Very Serious Question

Wired and wireless telecommunications networks and devices

Very Serious Question

Post by jbur6523 on Mon Nov 10, 2008 1:30 am
([msg=14749]see Very Serious Question[/msg])

So I'm in a pretty bad situation and I was hoping to get these 2 questions answered. Is it possible for text messages to be retrived from a phone if they have the serial number of the phone, but don't have the actual phone itself. The person trying to retrive the text messages would be police department level. (If its possible). Also I have a lock on my phone so you cant get on it unless you know the code. Is it possible to hack the password or is a master reset the only way to get past the password? Any knowledge on this would be very much appreciated.Thank you in advance.
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Re: Very Serious Question

Post by Orion001 on Mon Nov 10, 2008 1:50 am
([msg=14751]see Re: Very Serious Question[/msg])

Im pretty sure that the police can get all ur phone call/SMS history purely by your phone number.
The police just call up your service provider(eg. telstra, vodaphone) and tell them your phone number and get all your records (which your service provider stores, i believe). They just need to tell them that they are the police, and your phone history could be used as evidence etcAt least, I am pretty sure that this is the case. As too the lock, im sure there must some way of getting into it. (hook it up to your computer, then try brute force on the lock).
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Re: Very Serious Question

Post by anonHacker on Mon Nov 10, 2008 3:49 am
([msg=14755]see Re: Very Serious Question[/msg])

A simple point, but it might be helpful to call your phone manufacturers' support line.
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Re: Very Serious Question

Post by ImToast on Mon Nov 10, 2008 4:26 am
([msg=14756]see Re: Very Serious Question[/msg])

Orion001 Lives in Australia.... I could tell because you said Telstra, and Vodaphone.
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Re: Very Serious Question

Post by Orion001 on Mon Nov 17, 2008 7:08 pm
([msg=15152]see Re: Very Serious Question[/msg])

ImToast wrote:Orion001 Lives in Australia.... I could tell because you said Telstra, and Vodaphone.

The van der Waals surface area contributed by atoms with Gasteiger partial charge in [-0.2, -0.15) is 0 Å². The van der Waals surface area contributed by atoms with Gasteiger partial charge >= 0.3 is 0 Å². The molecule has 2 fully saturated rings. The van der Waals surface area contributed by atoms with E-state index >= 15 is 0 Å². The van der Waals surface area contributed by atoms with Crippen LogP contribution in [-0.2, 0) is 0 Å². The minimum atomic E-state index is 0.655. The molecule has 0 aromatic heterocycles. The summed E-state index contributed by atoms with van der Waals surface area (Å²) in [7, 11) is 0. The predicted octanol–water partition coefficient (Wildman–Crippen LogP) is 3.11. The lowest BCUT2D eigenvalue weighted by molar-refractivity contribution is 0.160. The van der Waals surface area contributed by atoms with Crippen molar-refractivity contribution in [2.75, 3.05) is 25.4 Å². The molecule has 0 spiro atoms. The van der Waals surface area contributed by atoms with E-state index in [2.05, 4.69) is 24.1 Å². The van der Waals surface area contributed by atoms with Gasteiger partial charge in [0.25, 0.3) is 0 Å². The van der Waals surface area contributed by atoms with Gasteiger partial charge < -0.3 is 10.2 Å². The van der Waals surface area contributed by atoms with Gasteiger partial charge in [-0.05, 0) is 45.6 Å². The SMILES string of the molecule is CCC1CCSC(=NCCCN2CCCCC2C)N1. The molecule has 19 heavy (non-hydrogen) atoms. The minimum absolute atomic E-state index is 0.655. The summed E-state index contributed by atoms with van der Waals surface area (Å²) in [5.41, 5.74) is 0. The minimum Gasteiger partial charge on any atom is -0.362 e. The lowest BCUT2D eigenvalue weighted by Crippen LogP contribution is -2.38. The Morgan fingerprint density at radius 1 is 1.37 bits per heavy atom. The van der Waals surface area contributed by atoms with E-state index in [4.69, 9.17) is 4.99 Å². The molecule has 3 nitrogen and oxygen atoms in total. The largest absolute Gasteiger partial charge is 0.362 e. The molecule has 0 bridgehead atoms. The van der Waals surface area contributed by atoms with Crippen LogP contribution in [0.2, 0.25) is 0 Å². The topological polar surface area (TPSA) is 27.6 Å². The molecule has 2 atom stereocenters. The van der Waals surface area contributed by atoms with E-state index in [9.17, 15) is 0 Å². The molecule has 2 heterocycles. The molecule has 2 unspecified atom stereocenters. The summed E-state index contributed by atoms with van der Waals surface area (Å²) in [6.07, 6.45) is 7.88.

Good work, yes i do :P
Isn't Telstra international? Anyways, nice observation skills ;)
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Re: Very Serious Question

Post by sidebottom on Thu Nov 27, 2008 4:37 am
([msg=15530]see Re: Very Serious Question[/msg])

Anything on your phone is far from secure and can (and probably will) be used against you in a court of law. As for SMS:

http://news.cnet.com/Police-Blotter-Ver ... 21503.html

It may not be that well known outside of police and telecommunications circles, but odds are excellent that your mobile phone provider saves copies of your SMS text messages.
...
In addition, a judge in the Kobe Bryant sex case ordered the phone provider to turn over archived messages. Text messages were also part of the trial involving the attempted murder of rapper 50 Cent.


Get yourself a good lawyer.
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Re: Very Serious Question

Post by The_Computer_Wizard on Thu Mar 12, 2009 9:20 am
([msg=19861]see Re: Very Serious Question[/msg])

i know this is an old thread, but i wanted to post anyway

1. I cant be sure as to any other countries laws, or providers (i know australlia got mentioned) but as far as in the U.S text messages are stored by the provider. With a warrent (and thats a point no one has brought up yet) the police has EASY access to your text messages. They also have access to your call history too (and dont think recieving calls by a private number will protect you, in order for phones to work the phone company has to know what number is calling you, thus the police can get access with a warrent)

As far as a master reset goes, im confident every company has one (although i obviously cant speak for every company) although im pretty sure most require it to go back to the manufacture to do. Although considering the nature of your first question, im pretty sure you're afraid of the police, in which case they can do it pretty easily
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